Stowe is planning to make tomorrow their last day running the lifts, and it seems to be mostly due to the lack of interest from skiers. There’s supposed to be some additional snow coming in later in the day tomorrow, but we’ll have to see what the clouds and potentially cooler temperatures do to the snow surfaces, and whether it’s worth heading out for the resort’s last lift-served day this season.
Yesterday, Bolton Valley finished up its lift-served season, and we were able to get out and make good use of the soft spring snow as the boys worked on their Telemark turns. Weather conditions were fairly similar today, with temperatures around 40 F or so at the mountain elevations, so we were anticipating the chance for more spring snow on the slopes as we headed off to Stowe. On the way to the resort I was surprised to see a couple of pockets of natural snow all the way down at the elevation of the Matterhorn around 1,000’, but in general one had to head up above 2,500-3,000’ to really get into substantial natural snow. The snow at the Mt. Mansfield Stake is down to just 26 inches after being at over 80 inches near the beginning of the Month – and this is at a time when the snowpack on Mt. Mansfield should still be increasing. Based on the forecast, it looks like the melting will cease for a while, and there could even be some increases with additional snowfall, so this may mark the end of the most precipitous melting. The rapid jump in snowpack in February combined with the quick drop in March makes for quite a dramatic plot of the Mt. Mansfield snow depth.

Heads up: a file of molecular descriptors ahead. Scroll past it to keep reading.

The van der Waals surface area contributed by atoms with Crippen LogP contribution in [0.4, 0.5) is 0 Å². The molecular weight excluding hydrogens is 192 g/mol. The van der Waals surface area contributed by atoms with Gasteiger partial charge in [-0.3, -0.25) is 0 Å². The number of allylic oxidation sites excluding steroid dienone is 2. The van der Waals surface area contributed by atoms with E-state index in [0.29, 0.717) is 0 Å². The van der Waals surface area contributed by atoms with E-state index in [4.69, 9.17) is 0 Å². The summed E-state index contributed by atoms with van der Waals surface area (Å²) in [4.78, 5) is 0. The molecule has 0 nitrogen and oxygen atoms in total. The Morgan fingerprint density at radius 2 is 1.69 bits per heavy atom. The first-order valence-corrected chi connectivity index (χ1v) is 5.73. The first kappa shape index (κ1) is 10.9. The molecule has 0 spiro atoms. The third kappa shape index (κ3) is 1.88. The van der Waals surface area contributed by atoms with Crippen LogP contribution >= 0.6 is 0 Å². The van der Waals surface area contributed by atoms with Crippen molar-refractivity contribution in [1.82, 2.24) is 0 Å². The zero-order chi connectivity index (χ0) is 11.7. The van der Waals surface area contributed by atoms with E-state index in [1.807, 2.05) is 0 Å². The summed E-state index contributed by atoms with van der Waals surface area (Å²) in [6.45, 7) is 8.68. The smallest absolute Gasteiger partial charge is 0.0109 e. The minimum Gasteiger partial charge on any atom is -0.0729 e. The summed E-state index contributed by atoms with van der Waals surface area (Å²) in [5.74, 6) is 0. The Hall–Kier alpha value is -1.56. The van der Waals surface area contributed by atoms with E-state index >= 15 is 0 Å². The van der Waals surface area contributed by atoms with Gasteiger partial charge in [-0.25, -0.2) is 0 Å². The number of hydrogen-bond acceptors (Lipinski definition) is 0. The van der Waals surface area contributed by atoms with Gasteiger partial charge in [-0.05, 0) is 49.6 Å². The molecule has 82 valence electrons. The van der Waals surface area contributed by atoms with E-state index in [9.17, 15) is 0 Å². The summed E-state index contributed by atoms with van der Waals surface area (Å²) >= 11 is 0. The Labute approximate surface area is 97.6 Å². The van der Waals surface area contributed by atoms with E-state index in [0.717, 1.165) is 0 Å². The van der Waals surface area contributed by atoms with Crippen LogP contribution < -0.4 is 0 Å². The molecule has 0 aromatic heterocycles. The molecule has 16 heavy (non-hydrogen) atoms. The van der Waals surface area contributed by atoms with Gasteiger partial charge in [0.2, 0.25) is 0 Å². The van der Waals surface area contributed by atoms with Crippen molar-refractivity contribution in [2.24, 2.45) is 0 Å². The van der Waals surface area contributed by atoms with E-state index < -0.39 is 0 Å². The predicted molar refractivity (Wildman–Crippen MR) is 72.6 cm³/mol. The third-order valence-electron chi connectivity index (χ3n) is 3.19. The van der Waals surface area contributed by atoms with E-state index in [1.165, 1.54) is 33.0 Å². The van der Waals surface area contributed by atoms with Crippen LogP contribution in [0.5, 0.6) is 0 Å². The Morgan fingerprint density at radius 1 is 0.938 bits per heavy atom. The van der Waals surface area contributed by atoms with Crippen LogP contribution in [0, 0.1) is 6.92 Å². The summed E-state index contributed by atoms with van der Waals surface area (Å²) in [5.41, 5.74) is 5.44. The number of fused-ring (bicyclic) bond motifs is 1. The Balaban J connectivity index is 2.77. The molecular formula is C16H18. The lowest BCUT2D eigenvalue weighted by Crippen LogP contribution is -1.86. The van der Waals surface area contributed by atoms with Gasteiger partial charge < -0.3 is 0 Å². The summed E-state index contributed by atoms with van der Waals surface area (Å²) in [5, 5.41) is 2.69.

With the gray skies today, we weren’t surprised to see that parking lots were minimally occupied. For a change of pace from the rest of the season, we decided to park on the Mt. Mansfield side of the resort, and we were able to get a convenient spot right in front of the Mansfield Base Lodge. It was fun stopping in there and checking out the scene, since we’ve been over at the Spruce Camp Base Lodge all season. Stowe has currently got the most available terrain in the state thanks to their snowfall and snowmaking, and when I checked on the trail report on their website, I saw that there would be plenty of low/moderate angle terrain that would suit the boys as they worked on their Telemark turns.